13. Mountainous West

  14. Grand Canyon

  15. Appalachian Mountains

  16. Coastal Plains

  17. The Early Americans • The first Americans migrated from Asia during the Ice Ages thousands of years ago. • They spread across N. America and developed societies based on the natural environment of the area they lived in. • The first civilizations developed in the Mesoamerica region because it was the first area to support agriculture. • Over time, North America was colonized by various European colonies, and the cultures of these early societies blended in with the various European cultures that were brought over – this is known as cultural convergence.

  18. Mesoamerica

  19. The U.S. and Canada • The two largest countries of North America are Canada and the U.S. • Both countries share many cultural and economic similarities. • Both have varied economies and are highly industrialized. • Both are world leaders in the standard of living of their populations.

  20. Canada • Canada is known as the Great White North. • Canada is the second largest country in the world but has a relatively small population (around 34 million). • The majority of Canada’s population lives near the southern border due to the harsh climate of the north.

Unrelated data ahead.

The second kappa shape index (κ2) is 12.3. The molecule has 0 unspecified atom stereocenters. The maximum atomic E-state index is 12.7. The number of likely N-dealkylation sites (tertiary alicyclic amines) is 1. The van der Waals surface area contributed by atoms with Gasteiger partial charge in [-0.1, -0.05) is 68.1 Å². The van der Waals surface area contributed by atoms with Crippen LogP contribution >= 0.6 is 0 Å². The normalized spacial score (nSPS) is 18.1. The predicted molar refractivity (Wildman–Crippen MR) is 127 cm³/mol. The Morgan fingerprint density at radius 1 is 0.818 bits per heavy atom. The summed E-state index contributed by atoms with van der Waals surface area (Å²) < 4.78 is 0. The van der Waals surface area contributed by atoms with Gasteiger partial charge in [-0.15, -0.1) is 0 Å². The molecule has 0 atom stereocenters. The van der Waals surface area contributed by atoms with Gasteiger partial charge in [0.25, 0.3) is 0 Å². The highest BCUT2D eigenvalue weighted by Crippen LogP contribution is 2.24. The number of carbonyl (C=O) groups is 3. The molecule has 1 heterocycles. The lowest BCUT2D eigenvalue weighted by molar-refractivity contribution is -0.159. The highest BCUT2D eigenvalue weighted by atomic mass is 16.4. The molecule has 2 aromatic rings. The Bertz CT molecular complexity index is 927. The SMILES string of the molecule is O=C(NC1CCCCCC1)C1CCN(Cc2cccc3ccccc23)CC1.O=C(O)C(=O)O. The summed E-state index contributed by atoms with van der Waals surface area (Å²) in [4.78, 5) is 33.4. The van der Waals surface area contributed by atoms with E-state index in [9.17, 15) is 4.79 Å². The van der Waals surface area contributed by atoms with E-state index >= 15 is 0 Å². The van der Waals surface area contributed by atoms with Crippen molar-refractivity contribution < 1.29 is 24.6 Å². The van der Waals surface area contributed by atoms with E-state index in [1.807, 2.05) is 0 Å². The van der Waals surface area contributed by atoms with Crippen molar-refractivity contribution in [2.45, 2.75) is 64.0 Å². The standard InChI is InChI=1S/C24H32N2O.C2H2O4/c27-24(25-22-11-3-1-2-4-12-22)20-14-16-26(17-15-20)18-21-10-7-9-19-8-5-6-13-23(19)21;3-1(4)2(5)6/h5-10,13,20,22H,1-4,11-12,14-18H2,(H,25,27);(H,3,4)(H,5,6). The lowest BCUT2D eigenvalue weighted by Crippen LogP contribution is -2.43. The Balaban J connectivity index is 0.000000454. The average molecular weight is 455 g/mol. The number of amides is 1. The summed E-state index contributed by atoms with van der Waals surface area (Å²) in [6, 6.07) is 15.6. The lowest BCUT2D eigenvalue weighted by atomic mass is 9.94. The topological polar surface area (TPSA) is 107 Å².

21. Canada’s Culture • Over half of Canada’s population lives in an area that stretches from Lake Erie along the St. Lawrence River that is known as Main Street. • The majority of Canada’s population is of European descent but there is also a large Asian population along the Pacific Coast. • The predominate religion of Canada is Christianity. • Canada has two official languages – English and French – making the nation bilingual.

  22. The United States • The U.S. is a fragmented country – it is broken up by either another country or an international body of water. • The forty-eight states that are physically connected are called the contiguous states or the Lower 48. • The U.S. is the fourth most populous country in the world, with a population of around 315 million. • Christianity is the predominant religion of the U.S. • The U.S. does not have an “official” language but the predominant one is English.

  23. Middle America • The area of North America that extends from Mexico to Panama is known as Middle America or Central America. • Combined with South America, it is also known as Latin America. • This region is an isthmus, which is a narrow strip of land that connects two larger land masses (about 40 miles wide at its most narrow point).